Do we all pick only the best snapshots to remember in our mental scrapbooks and throw away the bad? Perhaps all photos should bear the subtitle “The Past- The way You Want to Remember It.”
Both characters and plot were well balanced here. Diverse group of student, professors, ghosts, Cady’s parents, roommates, new friends she made, and other people she met during her investigation were interesting to read. They all were flawed and played great roles in happenings of Cady’s life and change in her.
It was easy to feel for Cady, I rooted for her. She was clever, empathetic, friendly and caring person but she had her flaws. She reacted badly to Eric’s illness. When she should have shown maturity and love, she acted selfishly but at the same time I could feel what it might be like for her to live under Eric’s shadow, even when he was healthy and even after his illness and death. When he died she regretted her behavior, felt guilty for not trying enough or being more patient. Coming to Harvard and voices of ghosts was huge turning point in her development. Her fear of being schizophrenic like Eric, emotions and feelings were amazingly represented. The way she was ignoring her friends, missing classes and not paying attention to her studies because her obsession and voice was worrying. By the end of the book, I loved her more and more. She learned a lot throughout the book and her growth and internalization was best part.
It’s human nature to default to our own narrow perspective. The stories we tell ourselves have such power, and yet they can cherry-picked, or otherwise fictitious.
I enjoyed history of Harvard, all scientific and academic information, back and forth argument between Cady and prof. Prokop on quantum physics and its correlation with ghosts and schizophrenia, discussion on poetic verses and on mental intuitions. Portrayal of grief, mental illness and its impact on family was written with raw emotions.
Ghosts were important in the story but this is not horror or ghost story. It did confuse me a little in first half of the book making me think what’s really going on with Cady but in second half I could understand it better. Back story of ghosts was thought-provoking and eye-opening. Their conversation with Cady gave story philosophical depth. I didn’t know Harvard kept slaves around 18th century and was officially declared in 2016 until I read it in author’s note. It showed how well researched this book was.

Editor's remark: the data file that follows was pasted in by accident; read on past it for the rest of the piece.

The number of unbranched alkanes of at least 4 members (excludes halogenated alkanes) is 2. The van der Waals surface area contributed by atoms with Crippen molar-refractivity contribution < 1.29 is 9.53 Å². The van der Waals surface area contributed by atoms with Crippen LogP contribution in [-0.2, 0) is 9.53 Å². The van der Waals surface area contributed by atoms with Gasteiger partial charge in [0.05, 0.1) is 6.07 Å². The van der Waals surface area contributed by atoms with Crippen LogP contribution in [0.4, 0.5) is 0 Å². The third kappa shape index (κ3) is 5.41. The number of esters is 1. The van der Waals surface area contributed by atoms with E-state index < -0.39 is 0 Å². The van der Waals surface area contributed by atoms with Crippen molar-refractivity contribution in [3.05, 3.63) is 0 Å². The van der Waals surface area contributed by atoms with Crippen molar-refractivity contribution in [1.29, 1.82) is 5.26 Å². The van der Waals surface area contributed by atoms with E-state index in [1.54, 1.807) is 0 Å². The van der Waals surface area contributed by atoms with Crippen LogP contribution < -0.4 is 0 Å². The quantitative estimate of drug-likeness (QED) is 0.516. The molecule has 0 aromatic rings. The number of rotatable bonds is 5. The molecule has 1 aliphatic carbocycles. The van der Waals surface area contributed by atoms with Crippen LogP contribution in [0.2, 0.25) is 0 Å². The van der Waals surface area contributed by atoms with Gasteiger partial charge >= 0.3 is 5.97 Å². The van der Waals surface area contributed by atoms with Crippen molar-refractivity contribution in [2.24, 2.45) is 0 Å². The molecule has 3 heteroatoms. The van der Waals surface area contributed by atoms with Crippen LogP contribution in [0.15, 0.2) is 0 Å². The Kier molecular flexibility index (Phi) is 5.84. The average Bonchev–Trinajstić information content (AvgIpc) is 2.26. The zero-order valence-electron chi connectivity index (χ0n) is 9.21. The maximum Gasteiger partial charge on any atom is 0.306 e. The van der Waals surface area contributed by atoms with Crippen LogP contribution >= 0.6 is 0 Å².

Now she understood that we must love people whom we cannot control, in fact, we are lucky to love and be loved by people we cannot control. If we could control the person, love wouldn’t be a gift. This was the uncertainty of life, and of death. It was what made life beautiful and terrifying at once.
Mystery was suspenseful. Climax was tense. I was worried for Cady and I felt her investigation is not leading anywhere and then everything happened fast and made sense- her trip to ER, parents’ weekend, final clue and her plan to reveal it. I didn’t like two people in this book, something was off about them from the beginning but author successfully made me rethink about it. In the end, I wasn’t wrong about that two. Only one was real villain and other had own motives but still when the final card was turned I was shocked. I couldn’t believe what I was reading and at that moment I expected Cady fuming with rage but her new developed self – wise and looking at things from different perspective had different reaction. End and epilogue was perfect. This book will stay with me for long time.
Ghosts of Harvard was deep, impactful, powerful, and thought-provoking mystery with great characters, philosophical writing and eye-opening history, and honest and raw representation of grief, loss and mental illness.Tweet
I hope you enjoyed this post and review. Let me know What do you think about the book or if you have read this already and what are your thought on this book. Have you read a book set in Harvard? If so, which it is and if you like it or not.